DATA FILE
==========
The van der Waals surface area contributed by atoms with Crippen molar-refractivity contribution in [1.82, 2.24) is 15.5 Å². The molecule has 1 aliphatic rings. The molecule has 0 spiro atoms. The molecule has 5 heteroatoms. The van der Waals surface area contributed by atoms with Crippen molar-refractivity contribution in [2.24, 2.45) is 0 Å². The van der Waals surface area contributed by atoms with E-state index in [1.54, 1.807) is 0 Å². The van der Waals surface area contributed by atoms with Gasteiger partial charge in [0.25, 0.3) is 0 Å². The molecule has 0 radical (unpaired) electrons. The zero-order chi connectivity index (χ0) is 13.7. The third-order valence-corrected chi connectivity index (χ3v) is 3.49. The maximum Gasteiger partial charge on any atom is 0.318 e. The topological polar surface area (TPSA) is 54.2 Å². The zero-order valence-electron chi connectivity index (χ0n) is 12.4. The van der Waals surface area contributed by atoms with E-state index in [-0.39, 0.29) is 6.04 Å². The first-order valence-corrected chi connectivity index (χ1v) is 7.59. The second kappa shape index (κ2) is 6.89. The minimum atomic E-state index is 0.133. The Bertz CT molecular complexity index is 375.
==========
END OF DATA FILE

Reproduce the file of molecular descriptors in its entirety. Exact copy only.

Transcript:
The van der Waals surface area contributed by atoms with Crippen molar-refractivity contribution in [1.82, 2.24) is 15.5 Å². The molecule has 1 aliphatic rings. The molecule has 0 spiro atoms. The molecule has 5 heteroatoms. The van der Waals surface area contributed by atoms with Crippen molar-refractivity contribution in [2.24, 2.45) is 0 Å². The van der Waals surface area contributed by atoms with E-state index in [1.54, 1.807) is 0 Å². The van der Waals surface area contributed by atoms with Gasteiger partial charge in [0.25, 0.3) is 0 Å². The molecule has 0 radical (unpaired) electrons. The zero-order chi connectivity index (χ0) is 13.7. The third-order valence-corrected chi connectivity index (χ3v) is 3.49. The maximum Gasteiger partial charge on any atom is 0.318 e. The topological polar surface area (TPSA) is 54.2 Å². The zero-order valence-electron chi connectivity index (χ0n) is 12.4. The van der Waals surface area contributed by atoms with E-state index in [-0.39, 0.29) is 6.04 Å². The first-order valence-corrected chi connectivity index (χ1v) is 7.59. The second kappa shape index (κ2) is 6.89. The minimum atomic E-state index is 0.133. The Bertz CT molecular complexity index is 375.